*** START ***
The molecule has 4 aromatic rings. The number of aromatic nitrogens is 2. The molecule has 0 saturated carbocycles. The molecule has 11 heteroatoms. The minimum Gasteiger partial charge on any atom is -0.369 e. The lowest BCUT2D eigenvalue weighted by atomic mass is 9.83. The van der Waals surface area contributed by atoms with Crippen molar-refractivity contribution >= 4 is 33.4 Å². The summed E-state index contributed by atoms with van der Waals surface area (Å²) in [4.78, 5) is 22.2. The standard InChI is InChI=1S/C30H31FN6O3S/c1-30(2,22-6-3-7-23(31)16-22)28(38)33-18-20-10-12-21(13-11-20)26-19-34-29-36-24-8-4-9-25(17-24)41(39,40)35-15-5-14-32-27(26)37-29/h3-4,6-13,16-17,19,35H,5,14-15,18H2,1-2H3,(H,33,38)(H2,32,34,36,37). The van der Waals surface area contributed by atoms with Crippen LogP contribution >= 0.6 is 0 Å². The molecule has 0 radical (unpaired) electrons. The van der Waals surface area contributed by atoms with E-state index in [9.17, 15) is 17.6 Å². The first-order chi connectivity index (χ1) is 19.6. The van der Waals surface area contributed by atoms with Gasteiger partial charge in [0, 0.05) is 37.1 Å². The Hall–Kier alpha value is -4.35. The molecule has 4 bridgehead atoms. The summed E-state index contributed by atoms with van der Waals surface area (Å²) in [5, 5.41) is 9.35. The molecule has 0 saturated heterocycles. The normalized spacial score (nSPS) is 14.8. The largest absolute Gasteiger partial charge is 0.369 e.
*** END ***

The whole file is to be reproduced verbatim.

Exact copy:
The molecule has 4 aromatic rings. The number of aromatic nitrogens is 2. The molecule has 0 saturated carbocycles. The molecule has 11 heteroatoms. The minimum Gasteiger partial charge on any atom is -0.369 e. The lowest BCUT2D eigenvalue weighted by atomic mass is 9.83. The van der Waals surface area contributed by atoms with Crippen molar-refractivity contribution >= 4 is 33.4 Å². The summed E-state index contributed by atoms with van der Waals surface area (Å²) in [4.78, 5) is 22.2. The standard InChI is InChI=1S/C30H31FN6O3S/c1-30(2,22-6-3-7-23(31)16-22)28(38)33-18-20-10-12-21(13-11-20)26-19-34-29-36-24-8-4-9-25(17-24)41(39,40)35-15-5-14-32-27(26)37-29/h3-4,6-13,16-17,19,35H,5,14-15,18H2,1-2H3,(H,33,38)(H2,32,34,36,37). The van der Waals surface area contributed by atoms with Crippen LogP contribution >= 0.6 is 0 Å². The molecule has 0 radical (unpaired) electrons. The van der Waals surface area contributed by atoms with E-state index in [9.17, 15) is 17.6 Å². The first-order chi connectivity index (χ1) is 19.6. The van der Waals surface area contributed by atoms with Gasteiger partial charge in [0, 0.05) is 37.1 Å². The Hall–Kier alpha value is -4.35. The molecule has 4 bridgehead atoms. The summed E-state index contributed by atoms with van der Waals surface area (Å²) in [5, 5.41) is 9.35. The molecule has 0 saturated heterocycles. The normalized spacial score (nSPS) is 14.8. The largest absolute Gasteiger partial charge is 0.369 e.